We Asked, You Answered: Learning From Mistakes

Mistakes happen, but correcting them can be quite the challenge. Learn how other association pros bounced back from past errors.

Try as you might, mistakes will always be there to put a stumble in your step. Depending on the level or type of mistake, possibly even your staff’s too.

So how can you turn that stumble into a spring? A little quick thinking and a willingness to take a step back help, according to respondents to our recent poll question.

Here are just a few of the answers we received:

Donte Shannon, CAE

CEO, Association of Equipment Management Professionals

In my first executive director role, there were components of the job I had to navigate without having prior experience. While I tried my best to avoid mistakes, being human, it’s inevitable. Here are three things I learned about overcoming mistakes:

  1. Leaders always accept responsibility for their mistakes. Being accountable and not blaming others when things go wrong is the first step in moving things in the right direction.
  2. Have a clear plan to correct the mistake. Don’t spend a lot of time explaining how the mistake was made, but rather how you will fix the mistake and what processes/ practices you will implement going forward to prevent the mistake from happening again.
  3. Move on. Leaders don’t dwell or wallow in the fact that a mistake was made. They understand that mistakes are part of the professional refinement process and are unavoidable on the journey to being great. The only difference is they know not to make the same mistake twice.

Lauren Harley

Assistant Director of Education & Certification, MCI Group

First, I stop and get control of my emotions. Most people overreact, which doesn’t help the situation. Next, I think of ways to rectify the situation. Once I come up with the best option, I immediately go to my supervisor and explain what happened and how I think we should move forward.

I am mindful of my attitude—you should humbly explain without being overly apologetic because at the end of the day mistakes happen, you don’t need to dwell on it for too long, and the best use of your time will be to work on the solution. Coming to your supervisor with solutions is a characteristic of a true leader and an opportunity for innovation. There was a time when I missed a deadline, and it felt like a huge mistake initially. Through a solution, I came up with a new process that was more efficient, and we ended up changing our process altogether.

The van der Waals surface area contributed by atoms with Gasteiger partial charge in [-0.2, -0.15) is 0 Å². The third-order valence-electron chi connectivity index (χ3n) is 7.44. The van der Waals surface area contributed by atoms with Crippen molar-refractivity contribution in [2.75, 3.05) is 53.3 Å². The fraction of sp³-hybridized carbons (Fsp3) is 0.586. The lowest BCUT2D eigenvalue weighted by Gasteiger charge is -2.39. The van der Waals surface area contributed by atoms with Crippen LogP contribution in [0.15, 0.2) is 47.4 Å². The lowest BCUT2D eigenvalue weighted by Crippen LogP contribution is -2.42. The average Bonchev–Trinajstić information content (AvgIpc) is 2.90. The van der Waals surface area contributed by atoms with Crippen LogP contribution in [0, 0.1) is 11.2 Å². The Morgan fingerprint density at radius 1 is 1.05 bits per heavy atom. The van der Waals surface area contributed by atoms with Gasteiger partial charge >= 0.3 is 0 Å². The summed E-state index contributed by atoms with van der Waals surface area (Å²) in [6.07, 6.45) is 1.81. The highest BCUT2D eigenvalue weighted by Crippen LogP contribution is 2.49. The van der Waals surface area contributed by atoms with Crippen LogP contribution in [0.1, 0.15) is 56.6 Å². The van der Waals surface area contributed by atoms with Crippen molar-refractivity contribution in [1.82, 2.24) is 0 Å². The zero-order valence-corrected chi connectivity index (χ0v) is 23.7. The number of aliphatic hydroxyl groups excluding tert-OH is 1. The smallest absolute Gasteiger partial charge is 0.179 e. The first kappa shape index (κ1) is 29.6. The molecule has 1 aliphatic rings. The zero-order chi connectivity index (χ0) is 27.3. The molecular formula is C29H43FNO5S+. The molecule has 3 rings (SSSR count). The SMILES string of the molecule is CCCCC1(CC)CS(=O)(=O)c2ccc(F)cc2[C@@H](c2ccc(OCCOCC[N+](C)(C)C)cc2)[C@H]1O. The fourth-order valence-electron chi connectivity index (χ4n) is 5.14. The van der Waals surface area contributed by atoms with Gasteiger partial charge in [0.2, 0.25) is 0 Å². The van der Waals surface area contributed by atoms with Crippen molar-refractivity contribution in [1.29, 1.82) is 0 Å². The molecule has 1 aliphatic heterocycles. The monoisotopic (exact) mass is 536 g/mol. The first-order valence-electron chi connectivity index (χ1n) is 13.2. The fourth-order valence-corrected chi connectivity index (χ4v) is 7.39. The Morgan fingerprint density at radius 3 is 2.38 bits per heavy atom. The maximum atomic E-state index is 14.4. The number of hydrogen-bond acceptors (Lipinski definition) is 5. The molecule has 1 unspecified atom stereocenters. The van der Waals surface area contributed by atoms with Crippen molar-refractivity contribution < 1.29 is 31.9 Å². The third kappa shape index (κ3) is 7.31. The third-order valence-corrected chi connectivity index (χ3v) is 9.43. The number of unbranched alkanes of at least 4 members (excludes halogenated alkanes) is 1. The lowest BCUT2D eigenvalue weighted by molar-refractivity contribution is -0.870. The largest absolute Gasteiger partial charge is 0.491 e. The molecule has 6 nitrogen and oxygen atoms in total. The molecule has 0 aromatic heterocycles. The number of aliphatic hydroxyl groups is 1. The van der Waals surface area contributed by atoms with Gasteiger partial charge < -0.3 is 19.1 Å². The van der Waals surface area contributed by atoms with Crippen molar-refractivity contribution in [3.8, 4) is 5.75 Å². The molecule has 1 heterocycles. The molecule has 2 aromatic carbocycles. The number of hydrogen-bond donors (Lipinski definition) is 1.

Matt Rankin

Director of Membership Development, Intellectual Property Owners Association

At another association early in my career, I was promoted to director of a department for the first time. For the first year or so, I was a constant micromanager. After all, who knew better than me how to do my staff’s job? Huge mistake. My work suffered, and their work was stifled. Fortunately, I figured out how to put my ego aside, delegate, and trust my staff.

Elizabeth George, CMM

Director of Member Engagement & Chapter Development, American Guild of Organists

The American Guild of Organists is an organization of 14,000 members, including a huge segment of members over 65. Our organization is over 100 years old and very traditional. As we had had little success by renewing memberships with email, I created a letter to members about to be dropped with a heading “FINAL NOTICE. Adios, Sayonara, Ciao, Auf Wiedersehen, Au Revoir! We hate to say goodbye. Your membership will drop as of …” and stated the benefits they would no longer have.

I received feedback from quite a few members who felt the letter was uncaring and rude. I quickly learned that our older members do not utilize email (three renewal emails had already been sent to them) and that we would need to create a phone and mail campaign to get their attention. Understanding the unique culture of your organization is critical, as I quickly learned.

Abigail Appleton

Executive Assistant, U.S. Grains Council

I’ve made tons of mistakes at work, and I’m always grateful when they can be caught before it’s a big issue—I see my role as being a safety net for any of my colleagues, but that leaves me without a safety net a lot. When I do make a mistake that cannot be more easily corrected, I decided a long time ago that I will always own it and discuss the mistake and its effects with whomever it affects. I apologize, help brainstorm solutions, and make copious notes in process documents, my calendar, or wherever else it may make sense to help avoid the mistake in the future.

(filipfoto/iStock/Getty Images Plus)

Ernie Smith

By Ernie Smith

Ernie Smith is a former senior editor for Associations Now. MORE

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